President Muhammadu Buhari’s assumption of office in 2015 prevented Nigeria from becoming a failed state, “after a long stretch of rapacious and rudderless leadership”, the Minister of Information and Culture, Lai Mohammed, has said.
In a statement issued in Abuja on Sunday, the minister said President Buhari came into office at a time that a swathe of the country’s territory was under occupation.
According to him, at the time, many Nigerian towns and cities, including the capital city of Abuja, were a playground for insurgents and a moment that the nation’s wealth had been looted dry.
He said it is therefore an irony that those who allegedly frittered away a great opportunity to put Nigeria on a sound socio-economic footing, at a time of financial buoyancy, are the same ones pointing an accusing finger at a reformist government.
”Nigeria today faces a lot of challenges. But whatever situation the country has found itself in, things would have been much worse but for the deft management of resources, unprecedented fight against corruption, determined battle against insurgency and banditry as well as the abiding courage of Mr. President in piloting the ship of state.
”Nigeria today is not a failed state, but a nation that is courageously tackling its challenges and building a solid infrastructure that will serve as the basis for socio-economic development, a nation that is unrelenting in battling insecurity and working hard to ensure greatest prosperity for the greatest number of people,” Mr Mohammed said.
He said no government in the history of the country has done so much with so little, as the Buhari Administration is doing presently, adding that with 60% less national income, the Administration is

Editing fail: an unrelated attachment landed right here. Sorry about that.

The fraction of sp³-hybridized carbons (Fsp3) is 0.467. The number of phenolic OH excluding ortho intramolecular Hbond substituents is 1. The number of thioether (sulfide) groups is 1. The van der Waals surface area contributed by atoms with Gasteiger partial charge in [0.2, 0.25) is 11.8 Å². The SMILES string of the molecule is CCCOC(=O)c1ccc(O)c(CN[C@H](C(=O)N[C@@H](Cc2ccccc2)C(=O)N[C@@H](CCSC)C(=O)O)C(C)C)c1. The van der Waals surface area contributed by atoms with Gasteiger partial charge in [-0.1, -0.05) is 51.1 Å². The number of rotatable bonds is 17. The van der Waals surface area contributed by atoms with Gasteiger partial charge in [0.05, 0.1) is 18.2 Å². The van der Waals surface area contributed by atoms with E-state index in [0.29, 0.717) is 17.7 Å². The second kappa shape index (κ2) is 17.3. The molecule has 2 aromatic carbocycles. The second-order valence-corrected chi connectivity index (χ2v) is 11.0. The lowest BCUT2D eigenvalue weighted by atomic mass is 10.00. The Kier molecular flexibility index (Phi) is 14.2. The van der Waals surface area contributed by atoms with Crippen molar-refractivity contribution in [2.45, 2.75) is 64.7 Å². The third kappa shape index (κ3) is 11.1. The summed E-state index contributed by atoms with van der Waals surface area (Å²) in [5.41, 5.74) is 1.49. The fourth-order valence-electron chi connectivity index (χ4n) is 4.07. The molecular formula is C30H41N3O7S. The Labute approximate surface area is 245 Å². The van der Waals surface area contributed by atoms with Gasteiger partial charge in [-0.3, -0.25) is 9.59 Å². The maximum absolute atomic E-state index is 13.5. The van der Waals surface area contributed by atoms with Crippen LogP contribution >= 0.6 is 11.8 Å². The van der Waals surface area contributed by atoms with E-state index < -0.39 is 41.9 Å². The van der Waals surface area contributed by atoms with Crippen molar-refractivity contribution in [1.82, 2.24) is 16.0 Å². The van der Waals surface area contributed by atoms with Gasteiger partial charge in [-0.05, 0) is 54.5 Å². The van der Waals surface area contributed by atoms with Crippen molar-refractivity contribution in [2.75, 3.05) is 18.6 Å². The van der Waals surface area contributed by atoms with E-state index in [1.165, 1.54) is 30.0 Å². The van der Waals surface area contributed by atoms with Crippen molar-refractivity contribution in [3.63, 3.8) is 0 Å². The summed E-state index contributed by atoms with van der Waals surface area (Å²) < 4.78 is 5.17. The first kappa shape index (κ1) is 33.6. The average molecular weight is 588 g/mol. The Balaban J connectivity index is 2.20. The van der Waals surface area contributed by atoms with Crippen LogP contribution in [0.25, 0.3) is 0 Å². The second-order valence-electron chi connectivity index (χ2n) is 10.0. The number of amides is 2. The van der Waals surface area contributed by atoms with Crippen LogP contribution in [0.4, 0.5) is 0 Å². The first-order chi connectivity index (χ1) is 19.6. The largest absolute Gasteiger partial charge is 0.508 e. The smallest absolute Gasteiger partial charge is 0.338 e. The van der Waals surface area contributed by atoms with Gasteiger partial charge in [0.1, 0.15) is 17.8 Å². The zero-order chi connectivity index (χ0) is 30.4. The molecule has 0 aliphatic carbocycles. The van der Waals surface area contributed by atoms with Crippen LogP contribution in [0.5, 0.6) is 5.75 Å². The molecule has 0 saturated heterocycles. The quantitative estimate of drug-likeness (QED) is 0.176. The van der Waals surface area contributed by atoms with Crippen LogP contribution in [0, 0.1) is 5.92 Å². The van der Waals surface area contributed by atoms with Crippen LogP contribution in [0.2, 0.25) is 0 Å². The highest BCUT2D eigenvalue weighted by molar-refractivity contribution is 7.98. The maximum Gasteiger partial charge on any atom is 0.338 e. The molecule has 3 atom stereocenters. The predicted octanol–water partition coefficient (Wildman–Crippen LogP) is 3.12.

making progress on all fronts and setting the country on the path of sustainable growth and development.
The minister said while naysayers are hyping the instances of insecurity in the country, they have conveniently forgotten that the country could have been overrun by insurgents and bandits if President Buhari had not rallied regional and international allies to tackle, headlong, the Boko Haram insurgency.
”They tout the downturn in economic fortunes without putting things in context. With the COVID-19 pandemic forcing a global shutdown and a drastic fall in global oil demand, Nigeria lost 60% of its earnings, yet the Administration has ensured that not a single worker has been retrenched, has paid salaries as and when due and has continued to build infrastructures like roads, rails, bridges and power, among others, that will serve many generations.
”They aggravate the national fault lines with their angry and unguarded actions and rhetoric, forgetting that while national fissures are amplified at a time of dwindling economic fortunes, what is needed to foster peace and unity is not reckless elocution but responsible and responsive leadership, the kind being offered by President Buhari,” he said.
The minister thanked Nigerians for their perseverance and understanding, especially against the backdrop of the stifling effects of the COVID-19 pandemic on the economy, and appealed to them to continue to support the Administration, as it seeks to lift 100 million people out of poverty in the next 10 years.
”In one of the most difficult moments in the nation’s history, Nigeria is fortunate to have at the helm a leader who is not only dedicated, selfless and patriotic, but one who is globally acknowledged for his discipline, integrity and vision. Those who genuinely love Nigeria will support, rather than subvert, this committed leadership,” he said.